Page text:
Monday, 19 December 2016

Financial Studies 2 - CPP Early or Late? Part 2

After publishing the post on whether to take CPP early or late, a friend pointed out to me that if the situation was that the person retired earlier than the example, the conclusion may change. It occurs when the person has less than 40 years of contributions to CPP which can occur if you retire before 58, are unemployed for some years, or work outside Canada for part of your career. In the previous post the example person retired at 60 and had 40 years of CPP contributions. 

Just a note on terminology. When I say retire, I mean when the employment stops and stop CPP contributions. This is not the same as the age they start CPP benefits. 

When calculating your CPP benefit, the benefit is based on your average (inflation adjusted) pensionable earnings (on which your contributions are made) over your working life. If you earned more than the maximum pensionable earnings in a year the value is capped at that maximum, which is about $55k now. In the calculation you get to drop your 17% of lowest earning years, or in other words keep 83% of your highest pensionable earning years. 

Say you stopped working or retired early at 50 and had 28 years of pensionable earnings (YPE) that were at least as high as the maximum pensionable earnings. If you take CPP at 65, you count the average YPE for 39 years ( 39=(65-18)*0.83 ) which will include 11 years of 0. If you take CPP at 60 you count the average YPE for 35 years ( 35=(60-18)*0.83 ) which only includes 7 years of 0 and this average will be higher. The actuarial adjustment of 0.6% per month for taking CPP early will still make the amount starting at 60 lower than starting at 65, but not as low as the actuarial adjustment alone. 

I have a CPP Calculator spreadsheet that I used to do the example below. You can find that spreadsheet here.

Lets look at an example.

Consider a person who is currently age 60, retired at 50 and had worked for 28 years from 1978 to 2005. In each of those 28 years they earned at least as much as the CPP maximum pensionable earnings (which was $41,100 in 2005). The inputs and results from the CPP Calculation spreadsheet are shown below.

If they start CPP at age 65, they will receive $10,331 per year starting in 2021, which when adjusted for inflation (CPI) is $9,357 in todays dollars. If we change the CPP start to 60, the amount they will receive (in todays dollars) is $6744. The Actuarial Adjustment for starting CPP at 60 is 64%, so you would have expected to receive $5988 (0.64 * 9357), but due to the effect we discussed above, they receive about $800 more.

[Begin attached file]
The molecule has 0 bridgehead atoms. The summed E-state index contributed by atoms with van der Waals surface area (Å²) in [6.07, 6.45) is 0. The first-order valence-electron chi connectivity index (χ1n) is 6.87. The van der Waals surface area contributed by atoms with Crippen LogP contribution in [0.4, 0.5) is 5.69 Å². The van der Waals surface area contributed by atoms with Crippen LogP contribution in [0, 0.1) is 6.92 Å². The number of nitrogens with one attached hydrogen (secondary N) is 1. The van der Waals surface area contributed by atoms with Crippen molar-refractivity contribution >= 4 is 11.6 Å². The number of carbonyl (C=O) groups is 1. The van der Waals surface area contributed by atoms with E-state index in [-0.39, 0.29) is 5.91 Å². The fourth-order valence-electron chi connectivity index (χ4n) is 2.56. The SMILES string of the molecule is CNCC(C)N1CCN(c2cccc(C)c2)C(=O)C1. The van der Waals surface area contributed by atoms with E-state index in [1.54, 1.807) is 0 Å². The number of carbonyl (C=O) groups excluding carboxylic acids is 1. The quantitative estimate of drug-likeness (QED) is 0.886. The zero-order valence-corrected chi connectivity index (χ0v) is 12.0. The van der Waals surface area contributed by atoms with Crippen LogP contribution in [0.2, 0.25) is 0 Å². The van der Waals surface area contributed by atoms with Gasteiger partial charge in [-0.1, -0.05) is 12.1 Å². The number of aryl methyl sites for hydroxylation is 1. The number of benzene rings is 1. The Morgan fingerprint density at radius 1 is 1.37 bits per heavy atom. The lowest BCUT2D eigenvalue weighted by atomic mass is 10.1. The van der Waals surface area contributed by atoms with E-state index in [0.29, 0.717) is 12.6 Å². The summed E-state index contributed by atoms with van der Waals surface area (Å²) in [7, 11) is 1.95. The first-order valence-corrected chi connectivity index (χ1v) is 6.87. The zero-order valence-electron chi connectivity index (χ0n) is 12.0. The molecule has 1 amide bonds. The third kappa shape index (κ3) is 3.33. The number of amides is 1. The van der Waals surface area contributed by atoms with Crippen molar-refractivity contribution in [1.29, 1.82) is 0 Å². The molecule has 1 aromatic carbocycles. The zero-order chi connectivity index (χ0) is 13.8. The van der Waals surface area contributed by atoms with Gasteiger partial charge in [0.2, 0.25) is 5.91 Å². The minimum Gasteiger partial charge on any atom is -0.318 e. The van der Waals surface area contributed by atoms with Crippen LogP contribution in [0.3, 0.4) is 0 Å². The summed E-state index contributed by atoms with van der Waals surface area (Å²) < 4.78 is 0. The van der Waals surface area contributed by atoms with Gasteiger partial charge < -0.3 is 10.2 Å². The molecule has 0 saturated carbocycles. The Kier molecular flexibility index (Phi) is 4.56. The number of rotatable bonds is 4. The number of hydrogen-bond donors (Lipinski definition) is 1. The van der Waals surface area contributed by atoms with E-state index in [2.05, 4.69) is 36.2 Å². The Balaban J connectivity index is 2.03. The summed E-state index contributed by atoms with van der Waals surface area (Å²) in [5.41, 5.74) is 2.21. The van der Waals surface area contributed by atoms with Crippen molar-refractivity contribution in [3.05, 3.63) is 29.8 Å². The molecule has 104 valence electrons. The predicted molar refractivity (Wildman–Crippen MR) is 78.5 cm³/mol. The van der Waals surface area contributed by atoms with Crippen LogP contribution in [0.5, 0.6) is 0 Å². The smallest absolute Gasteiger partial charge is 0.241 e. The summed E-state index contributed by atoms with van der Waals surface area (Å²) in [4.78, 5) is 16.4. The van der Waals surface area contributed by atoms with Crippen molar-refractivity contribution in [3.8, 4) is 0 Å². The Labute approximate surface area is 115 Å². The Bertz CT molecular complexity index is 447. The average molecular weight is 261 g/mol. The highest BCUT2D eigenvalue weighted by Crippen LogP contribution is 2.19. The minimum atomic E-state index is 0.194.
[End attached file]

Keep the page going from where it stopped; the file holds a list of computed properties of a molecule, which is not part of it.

Below is a table of values for starting CPP between 60 and 70 for this example. All the values are in todays money (for 2016). The "after Actuarial Adjustment" is the value the person will receive as calculated in the spreadsheet. The "Ratio of ..." column is the ratio of the benefit amount divided by the benefit amount for starting at 65. Normally this would be just the Actuarial Adjustment, but in this special case it is different. Taking CPP starting at 60 in this case the person receives 72% of the benefit relative to starting at 65, not the 64% as per the Actuarial Adjustment. 

CPPBeforeAfterRatio of
StartActuarialActuarialActuarialBenefit to
AgeAdjustmentAdjustmentAdjustmentStart at 65

Because the benefit does not drop as much in this case then it may be worth for this person to take CPP earlier than the person in my example in the previous CPP blog post. 

I have the benefit values for all CPP start years for this example, so I just repeat the calculation using the Retirement Forecaster spreadsheet to find the optimum year to start CPP for a range of life expectancy. 

The chart below shows the results from the previous blog post for the person who retired at 60 (blue line) and the results for this new person who retired at 50 (red line). You can see that the conclusion is to take CPP much earlier, if life expectancy is less than 86.  

However, this calculation is only to find the optimum, which I defined as the CPP start age that gave the highest Estate value for the person for a specific life expectancy. Lets take a look at how much difference it makes in actual $ amounts. Consider a life expectancy of 84. You can see from the chart above that the optimum for the "Retire at 60" case was 67 and for the "Retire at 50" case is changed by 4 years to 63. The highest estate value is $388,600 for starting CPP at 63. The value for starting CPP at 67, which was the recommendation from the blue line above, is $387,900 which is only $700 less than the optimum. In fact the estate values vary very little in the table below, which makes the value to the person very insensitive to which age they start CPP.

CPPEstate Value
start age(Current $k)


This example where the person has less than 40 years of contributions to CPP, does change the optimum age at which to start CPP (relative to a person with 40 or more years of contributions).  However the person is only forgoing a very small value if they had used the recommendation in the previous blog post (for those with greater than 40 years of contributions).

If your personal situation is like the example in this blog post or my previous post, you may be able to use the charts to determine when to start taking CPP. If your situation is quite different, then you should do the calculation for yourself.  You can determine your CPP benefit using my CPP Calculator spreadsheet, or use the Service Canada calculator. You can put those values in the Retirement Forecaster spreadsheet to determine the optimum for yourself.

Disclaimer:  These posts are not fully comprehensive financial advice.  You should seek your own qualified investment, tax and legal advice.

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